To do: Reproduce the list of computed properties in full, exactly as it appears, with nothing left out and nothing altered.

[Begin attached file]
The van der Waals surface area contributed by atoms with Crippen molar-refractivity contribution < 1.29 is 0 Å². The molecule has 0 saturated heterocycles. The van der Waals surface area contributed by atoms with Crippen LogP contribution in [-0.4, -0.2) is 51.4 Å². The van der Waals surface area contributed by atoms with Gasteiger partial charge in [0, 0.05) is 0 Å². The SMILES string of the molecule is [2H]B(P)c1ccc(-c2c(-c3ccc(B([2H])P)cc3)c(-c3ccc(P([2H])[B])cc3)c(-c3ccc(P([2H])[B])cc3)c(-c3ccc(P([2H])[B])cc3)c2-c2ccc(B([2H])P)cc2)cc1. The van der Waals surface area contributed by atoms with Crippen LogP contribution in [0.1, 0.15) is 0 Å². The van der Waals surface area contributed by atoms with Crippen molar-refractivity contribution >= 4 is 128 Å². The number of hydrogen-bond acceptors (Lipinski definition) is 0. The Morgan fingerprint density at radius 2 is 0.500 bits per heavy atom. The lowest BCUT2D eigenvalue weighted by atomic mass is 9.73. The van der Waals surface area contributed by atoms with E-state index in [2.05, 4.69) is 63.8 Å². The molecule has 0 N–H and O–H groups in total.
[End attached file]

The van der Waals surface area contributed by atoms with Crippen molar-refractivity contribution < 1.29 is 0 Å². The molecule has 0 saturated heterocycles. The van der Waals surface area contributed by atoms with Crippen LogP contribution in [-0.4, -0.2) is 51.4 Å². The van der Waals surface area contributed by atoms with Gasteiger partial charge in [0, 0.05) is 0 Å². The SMILES string of the molecule is [2H]B(P)c1ccc(-c2c(-c3ccc(B([2H])P)cc3)c(-c3ccc(P([2H])[B])cc3)c(-c3ccc(P([2H])[B])cc3)c(-c3ccc(P([2H])[B])cc3)c2-c2ccc(B([2H])P)cc2)cc1. The van der Waals surface area contributed by atoms with Crippen LogP contribution in [0.1, 0.15) is 0 Å². The van der Waals surface area contributed by atoms with Crippen molar-refractivity contribution >= 4 is 128 Å². The number of hydrogen-bond acceptors (Lipinski definition) is 0. The Morgan fingerprint density at radius 2 is 0.500 bits per heavy atom. The lowest BCUT2D eigenvalue weighted by atomic mass is 9.73. The van der Waals surface area contributed by atoms with E-state index in [2.05, 4.69) is 63.8 Å². The molecule has 0 N–H and O–H groups in total.